In September 2016, Amazon opened a new fulfilment centre with over 1 million square feet of space over three floors near Manchester airport. The warehouse is located in a recently established “Enterprise Zone,” known as Airport City. The Zone offers five million square feet of development over 150 acres, including an “advanced manufacturing cluster.” Firms including Amazon and DHL employ over 20,000 workers at various sites.

Airport City was established in 2012—mainly through £800 million of Chinese investment—following the Conservative government’s launch of new Enterprise Zones. China is involved in a joint venture in Airport City, with the Beijing Construction Engineering Group (BCEG) taking a 20 percent equity stake in the project. BCEG is backed by the state-owned Industrial and Commercial Bank of China—the world’s largest bank.

Others in the joint venture are Carillion PLC and the Greater Manchester Pension Fund—with over £13 billion in assets in 2014. Manchester Airport Group is another investor, part owned by Labour Party-run Manchester City Council.

The council speaks of the development in glowing terms: “Airport City is designed to attract national and international enterprises that can take advantage of its location in the heart of the North West and the UK, along with the international connectivity provided by the airport.”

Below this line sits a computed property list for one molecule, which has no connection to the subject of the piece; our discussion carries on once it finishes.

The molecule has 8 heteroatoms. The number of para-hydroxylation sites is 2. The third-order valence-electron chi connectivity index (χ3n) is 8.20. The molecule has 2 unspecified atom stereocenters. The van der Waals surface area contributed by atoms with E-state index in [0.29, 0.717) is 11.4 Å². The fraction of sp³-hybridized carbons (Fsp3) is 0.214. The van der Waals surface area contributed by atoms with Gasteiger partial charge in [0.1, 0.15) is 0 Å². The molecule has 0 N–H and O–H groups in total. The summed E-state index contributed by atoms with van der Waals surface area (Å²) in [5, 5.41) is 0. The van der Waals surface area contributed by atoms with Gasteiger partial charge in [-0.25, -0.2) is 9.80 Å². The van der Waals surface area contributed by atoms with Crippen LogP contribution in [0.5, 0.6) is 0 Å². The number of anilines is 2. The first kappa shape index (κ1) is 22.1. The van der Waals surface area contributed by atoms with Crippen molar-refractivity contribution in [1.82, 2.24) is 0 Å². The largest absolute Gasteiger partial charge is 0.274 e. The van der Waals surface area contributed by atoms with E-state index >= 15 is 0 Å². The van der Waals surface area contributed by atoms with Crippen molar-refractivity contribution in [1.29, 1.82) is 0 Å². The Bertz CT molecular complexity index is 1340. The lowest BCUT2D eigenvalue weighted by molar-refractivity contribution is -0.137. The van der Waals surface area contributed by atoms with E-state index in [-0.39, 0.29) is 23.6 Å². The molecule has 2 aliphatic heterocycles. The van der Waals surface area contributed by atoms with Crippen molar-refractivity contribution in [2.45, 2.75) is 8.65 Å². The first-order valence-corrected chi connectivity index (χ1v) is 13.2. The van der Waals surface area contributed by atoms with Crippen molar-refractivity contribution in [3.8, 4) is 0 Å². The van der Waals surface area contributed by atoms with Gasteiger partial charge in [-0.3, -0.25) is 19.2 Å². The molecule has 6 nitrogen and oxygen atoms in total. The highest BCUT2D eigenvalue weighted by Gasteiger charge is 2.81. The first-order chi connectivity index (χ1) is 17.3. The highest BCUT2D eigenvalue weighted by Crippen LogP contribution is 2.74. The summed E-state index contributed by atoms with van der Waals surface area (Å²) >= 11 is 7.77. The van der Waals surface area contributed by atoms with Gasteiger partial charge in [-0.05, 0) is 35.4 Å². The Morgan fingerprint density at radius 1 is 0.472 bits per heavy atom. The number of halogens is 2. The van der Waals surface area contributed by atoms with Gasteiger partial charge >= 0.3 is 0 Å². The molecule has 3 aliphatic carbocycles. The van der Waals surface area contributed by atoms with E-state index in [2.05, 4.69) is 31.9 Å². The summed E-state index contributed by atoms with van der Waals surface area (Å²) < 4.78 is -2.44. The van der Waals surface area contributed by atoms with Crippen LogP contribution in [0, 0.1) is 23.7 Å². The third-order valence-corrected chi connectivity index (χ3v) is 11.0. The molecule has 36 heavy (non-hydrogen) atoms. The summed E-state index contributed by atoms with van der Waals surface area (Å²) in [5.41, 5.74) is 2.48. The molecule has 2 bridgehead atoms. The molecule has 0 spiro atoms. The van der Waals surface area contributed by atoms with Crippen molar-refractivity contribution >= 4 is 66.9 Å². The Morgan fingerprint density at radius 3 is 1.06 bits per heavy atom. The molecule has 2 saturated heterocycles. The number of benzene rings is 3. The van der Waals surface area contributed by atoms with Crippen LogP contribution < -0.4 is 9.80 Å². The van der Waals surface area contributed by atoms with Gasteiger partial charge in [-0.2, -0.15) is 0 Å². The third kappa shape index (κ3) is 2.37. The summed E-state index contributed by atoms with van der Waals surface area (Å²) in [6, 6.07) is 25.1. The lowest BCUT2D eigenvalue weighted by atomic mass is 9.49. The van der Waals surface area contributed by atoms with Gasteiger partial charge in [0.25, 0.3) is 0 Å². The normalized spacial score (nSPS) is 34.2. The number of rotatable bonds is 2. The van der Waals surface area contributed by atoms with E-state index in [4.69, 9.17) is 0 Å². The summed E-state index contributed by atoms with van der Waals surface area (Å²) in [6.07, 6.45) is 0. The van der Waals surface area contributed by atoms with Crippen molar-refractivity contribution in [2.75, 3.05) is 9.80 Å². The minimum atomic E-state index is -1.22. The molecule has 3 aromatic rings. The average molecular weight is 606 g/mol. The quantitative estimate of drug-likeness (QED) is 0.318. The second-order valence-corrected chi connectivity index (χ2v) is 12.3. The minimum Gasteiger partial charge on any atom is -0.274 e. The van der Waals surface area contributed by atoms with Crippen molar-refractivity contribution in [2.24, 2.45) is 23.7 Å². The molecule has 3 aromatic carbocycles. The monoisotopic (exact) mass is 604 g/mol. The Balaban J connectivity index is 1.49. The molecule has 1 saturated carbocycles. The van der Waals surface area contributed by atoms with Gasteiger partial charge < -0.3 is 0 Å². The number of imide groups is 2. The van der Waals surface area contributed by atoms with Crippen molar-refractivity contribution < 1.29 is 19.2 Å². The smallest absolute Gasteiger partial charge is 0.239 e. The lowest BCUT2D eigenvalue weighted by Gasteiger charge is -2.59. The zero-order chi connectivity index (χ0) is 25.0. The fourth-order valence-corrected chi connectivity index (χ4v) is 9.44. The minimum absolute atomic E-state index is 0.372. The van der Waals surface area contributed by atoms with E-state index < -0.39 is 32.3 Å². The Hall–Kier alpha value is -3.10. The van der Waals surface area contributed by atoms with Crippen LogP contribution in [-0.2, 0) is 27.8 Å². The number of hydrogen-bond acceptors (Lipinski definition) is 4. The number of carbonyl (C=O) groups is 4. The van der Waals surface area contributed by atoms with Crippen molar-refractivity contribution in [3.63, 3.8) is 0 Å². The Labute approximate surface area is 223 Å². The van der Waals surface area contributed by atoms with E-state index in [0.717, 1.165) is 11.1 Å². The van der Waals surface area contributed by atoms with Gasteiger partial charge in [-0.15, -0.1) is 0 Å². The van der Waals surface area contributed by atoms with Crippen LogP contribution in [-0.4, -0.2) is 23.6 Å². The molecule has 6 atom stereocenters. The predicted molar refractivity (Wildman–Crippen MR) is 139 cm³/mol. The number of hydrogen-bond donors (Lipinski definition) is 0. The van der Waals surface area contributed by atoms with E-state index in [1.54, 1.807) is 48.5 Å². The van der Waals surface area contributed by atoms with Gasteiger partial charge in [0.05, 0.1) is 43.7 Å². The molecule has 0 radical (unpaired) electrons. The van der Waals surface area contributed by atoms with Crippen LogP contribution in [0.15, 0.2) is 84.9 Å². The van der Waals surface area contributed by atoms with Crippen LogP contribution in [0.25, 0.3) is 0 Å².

Speaking at Airport City on his state visit to the UK in 2015, China’s President Xi Jinping said, “Airport City Manchester is the first project to have materialised since our two countries signed an MoU [memorandum of understanding] on infrastructure cooperation in 2011. It is also the first major infrastructure project in the UK with the involvement of a Chinese company in the form of equity investment.”

Airport City web site showing Chinese President Xi Xinping and former Conservative Prime Minister David Cameron opening the site

There are now 24 Enterprise Zones in the UK, with a total of 48 planned. Like their counterparts in India and China, they offer corporations massive concessions, including tax and business rate breaks and the exploitation of a workforce often paid at the minimum wage rate of £7.65 an hour.

The Manchester Enterprise Zone advertises attractive terms for investors, including, “an accelerated planning system so that developments can happen quicker. By locating your business at Airport City Manchester, you can claim up to 100% Business Rates relief (worth up to £275,000) over a 5-year period.”

Around 1,500 staff work at Amazon in Airport City, with the firm employing up to 3,000 staff at peak times. The work is difficult, long, and closely monitored.

“I work a ten-and-a-half hour shift,” the worker explained to the WSWS. “This includes two paid 15 minute breaks and a half-hour unpaid dinner break. From leaving your workstation however it could take four minutes to get to the break room.